Our Common Life…

Last Sunday was “Jackie Robinson Day” throughout Major League baseball. For those of you who don’t know it, Jackie Robinson was the first African-American major league baseball player in the modern era. He is credited with being the man who single-handedly broke the color barrier in the major leagues when he began playing for the Brooklyn Dodgers in 1947. But was he?

Don’t get me wrong. I don’t want to downplay Mr. Robinson’s accomplishments or imply that he was any less a hero than everyone says he was. By all accounts, he was a man of great personal courage and integrity and a marvelous baseball player. But nobody, not even Jackie Robinson, could single-handedly make something as momentous as the integration of the Major Leagues happen all by himself.

What about Branch Rickey? It was Rickey who, as the president of the Brooklyn Dodgers, brought Robinson to the Major Leagues when he signed him in ’47.  What about Leo Durocher? It was Leo the Lip who is credited with quelling a clubhouse mutiny with these words: “I do not care if the guy is yellow or black, or if he has stripes like a [expletive deleted] zebra. I’m the manager of this team, and I say he plays.” What about Larry Doby and Bill Veeck? Robinson may have been the first African-American player in the modern era, but Doby, who played for Veeck’s Cleveland Indians, was the second, and only by a matter of weeks. And no matter how talented or courageous Robinson was, there would never have been a third African-American major leaguer player until there was a second. After Doby, there was Hank Thompson and Monte Irvin and Sam Jethroe and all the others who followed after. Very little of moment happens because of the efforts of a single human being, no matter how courageous or gifted he or she may be. Great results require great efforts, not just of one person, but of two or three or ten or ten thousand.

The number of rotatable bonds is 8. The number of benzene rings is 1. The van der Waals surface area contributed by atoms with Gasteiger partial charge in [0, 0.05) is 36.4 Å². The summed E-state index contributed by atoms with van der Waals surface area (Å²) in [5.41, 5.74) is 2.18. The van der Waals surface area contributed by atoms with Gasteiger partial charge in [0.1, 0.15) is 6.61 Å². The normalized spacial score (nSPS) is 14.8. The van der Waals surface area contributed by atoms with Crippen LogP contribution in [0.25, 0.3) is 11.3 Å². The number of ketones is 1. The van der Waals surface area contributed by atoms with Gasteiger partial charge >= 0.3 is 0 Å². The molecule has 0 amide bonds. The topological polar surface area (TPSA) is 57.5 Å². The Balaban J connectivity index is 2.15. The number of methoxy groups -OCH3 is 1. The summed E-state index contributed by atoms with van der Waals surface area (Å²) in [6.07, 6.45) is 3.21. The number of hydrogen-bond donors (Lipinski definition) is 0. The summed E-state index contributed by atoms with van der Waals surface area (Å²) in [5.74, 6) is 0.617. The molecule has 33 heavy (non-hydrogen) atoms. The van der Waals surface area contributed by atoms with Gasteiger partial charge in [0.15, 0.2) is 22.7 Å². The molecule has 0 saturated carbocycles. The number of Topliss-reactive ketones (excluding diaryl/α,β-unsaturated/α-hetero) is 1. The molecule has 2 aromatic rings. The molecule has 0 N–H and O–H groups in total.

As it is in life, so it is in ministry. When I work cheap generic nexium with search committees, I hear a common refrain with distressing frequency. The words may vary slightly, but the melody is constant: “Find us a minister who will make it all better”. Well, the honest truth (dare I say God’s honest truth) is no minister can single-handedly cure an ailing church. Most churches in trouble didn’t get that way overnight or because of the bad intentions of only one or two people. Just as it takes the actions or inactions of an entire congregation over a period of years to put a healthy congregation on life support, it takes the efforts of an entire congregation over a period of years to revive it. Pastors can lead, but no leader succeeds alone.

When Jesus stood on the cusp of his journey to Jerusalem and the cross, he sent out a group of messengers to spread the word of his coming. It was this group, a collection of anonymous disciples known only as “the Seventy”, who went out “like lambs into the midst of wolves” (Luke 10:3) spreading the Word, working miracles and driving out evil spirits. When they returned, they returned with joy.

The Seventy aren’t a bad model for a congregation looking to turn itself around. If Jesus himself couldn’t make his journey to Jerusalem without help, what chance does a mere pastor have? Every successful congregation needs the Seventy (or the twenty or the thirty or the ten or the five) as much as it needs the pastor. So how about it? Are you one who Jesus has sent out like a lamb among wolves? Are you willing to do what it takes to return with joy?

Pastors don’t make healthy congregations any more than Jackie Robinson made baseball color blind. That’s a lesson well worth remembering.

Tony Stoik, Associate Conference Minister of Western Iowa

One comment on “Our Common Life…

  1. Jane Willan on said:

    Great message. Thanks!

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